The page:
There can be concern that, even when there is no deliberate cruelty involved, there is a degree of similarity between the zoophile and the paedophile, in that they both seek unequal partners, less able to assert or form their own decisions in the situation, and may persuade themselves that their chosen partner is willing, even when this is not so. (Referenced below is an article in a respectable American magazine about a relationship with a horse.)
Can an animal truly give consent? Many are convinced that animals cannot comprehend such situations, and though they may be able to vigorously signal dissent, their acquiescence can’t be considered full and proper consent, meaning that such sexual activity would be abusive.
On the other hand, you could argue that it is entirely legal to e.g. slaughter animals for food, and to use them in scientific experiments without the need for consent, so why bother about such matters when using them for sexual purposes.
Deeply emotional relationships between humans and animals are common, widely enjoyed, and considered entirely wholesome and enjoyable. For some of us pets such as dogs and cats may be sincerely loved and demonstrate their own fondness for their human. Such pets are designed by evolution and breeding to appeal to us and to be affectionate, yet some people even dote on “unemotional” animals like turtles, snakes and insects.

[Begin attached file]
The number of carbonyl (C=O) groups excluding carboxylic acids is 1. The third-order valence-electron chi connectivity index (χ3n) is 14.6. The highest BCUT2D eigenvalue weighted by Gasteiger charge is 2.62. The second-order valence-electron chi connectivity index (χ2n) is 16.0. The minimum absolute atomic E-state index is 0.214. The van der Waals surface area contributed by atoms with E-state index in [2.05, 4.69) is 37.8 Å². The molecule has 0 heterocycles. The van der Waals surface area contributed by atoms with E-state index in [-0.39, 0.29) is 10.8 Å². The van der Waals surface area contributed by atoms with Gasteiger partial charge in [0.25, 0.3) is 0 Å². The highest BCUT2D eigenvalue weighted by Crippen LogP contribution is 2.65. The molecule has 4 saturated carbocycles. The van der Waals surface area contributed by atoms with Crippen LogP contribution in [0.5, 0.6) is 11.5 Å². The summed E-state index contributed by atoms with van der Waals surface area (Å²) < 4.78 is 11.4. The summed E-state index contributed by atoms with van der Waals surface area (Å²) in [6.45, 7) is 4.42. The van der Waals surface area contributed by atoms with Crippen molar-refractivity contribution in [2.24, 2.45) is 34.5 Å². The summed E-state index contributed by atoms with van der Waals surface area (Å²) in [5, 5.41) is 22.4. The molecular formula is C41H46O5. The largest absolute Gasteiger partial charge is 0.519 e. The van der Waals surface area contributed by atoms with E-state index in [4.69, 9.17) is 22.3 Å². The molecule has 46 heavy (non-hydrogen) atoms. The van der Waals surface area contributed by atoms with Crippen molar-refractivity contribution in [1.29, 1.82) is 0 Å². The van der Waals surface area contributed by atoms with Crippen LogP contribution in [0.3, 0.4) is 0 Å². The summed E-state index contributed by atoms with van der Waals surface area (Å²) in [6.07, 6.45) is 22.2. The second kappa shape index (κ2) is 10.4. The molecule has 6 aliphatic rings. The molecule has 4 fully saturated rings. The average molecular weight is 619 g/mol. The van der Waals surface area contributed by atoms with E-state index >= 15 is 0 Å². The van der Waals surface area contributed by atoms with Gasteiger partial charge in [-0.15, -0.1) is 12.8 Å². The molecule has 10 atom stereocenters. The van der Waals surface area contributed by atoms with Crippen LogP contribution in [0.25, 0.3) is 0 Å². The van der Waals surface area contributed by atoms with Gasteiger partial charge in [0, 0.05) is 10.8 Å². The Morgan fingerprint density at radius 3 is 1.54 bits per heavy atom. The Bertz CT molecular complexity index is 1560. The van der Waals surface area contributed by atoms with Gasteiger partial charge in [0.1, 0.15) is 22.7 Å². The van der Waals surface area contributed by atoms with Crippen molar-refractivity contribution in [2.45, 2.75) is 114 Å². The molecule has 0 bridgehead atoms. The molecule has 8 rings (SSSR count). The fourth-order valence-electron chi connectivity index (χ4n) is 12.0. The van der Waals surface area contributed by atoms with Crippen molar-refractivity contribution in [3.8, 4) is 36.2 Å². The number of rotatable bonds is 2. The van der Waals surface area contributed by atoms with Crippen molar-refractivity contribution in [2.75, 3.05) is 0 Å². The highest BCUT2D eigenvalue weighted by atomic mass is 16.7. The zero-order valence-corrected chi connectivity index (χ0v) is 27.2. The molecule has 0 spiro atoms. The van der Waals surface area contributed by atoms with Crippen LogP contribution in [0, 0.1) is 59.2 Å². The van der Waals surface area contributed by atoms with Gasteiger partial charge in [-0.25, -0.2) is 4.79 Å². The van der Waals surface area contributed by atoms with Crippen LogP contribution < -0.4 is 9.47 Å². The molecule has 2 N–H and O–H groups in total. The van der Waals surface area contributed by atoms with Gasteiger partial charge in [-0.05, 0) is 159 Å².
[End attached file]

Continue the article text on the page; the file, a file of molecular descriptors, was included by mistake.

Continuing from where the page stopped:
Do animals have any sexual interest in us?
It’s well known that dogs may “hump” the legs of humans of both sexes, in a form of copulation. Other examples are quoted where animals are perceived as initiating sexual advances to humans. Certainly most pets convincingly enjoy being petted and stroked, and clearly indicate their displeasure when they are not enjoying the attention.
Does sex occur between different species in nature?
Yes. Research has found that many animals, like so many humans, are sexually opportunistic and will on occasion have or attempt, sex with other species. In nature, such matings may or may not produce offspring, but various hybrids occur. Progeny is more likely the more closely related the species are related, but theresulting hybrid animals are mostly sterile.
Read: New rules on hybrid experiments
This is apparently more common in domesticated creatures, which have often been selected and bred for more vigorous mating, and those in captivity, but of course these are also the animals mostly observed by humans. But it has also been seen in other animals, with reports, for instance, of male sea otters vigorously copulating with seals, and seals have been seen copulating with penguins. There are even reports of some wild animals trying to mate with inanimate objects.
So, such interests, fantasies and activities have been around in probably all cultures, and probably throughout history. If we don’t choose to ignore it, we may actually learn more about the phenomenon.
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Image: Amorous buffalo from Shutterstock
Professor MA Simpson is Health24's CyberShrink. A South African psychiatrist, he qualified in medicine and in psychiatry in Britain. He has been a senior academic, researcher, and Professor in several countries. Read more of his columns.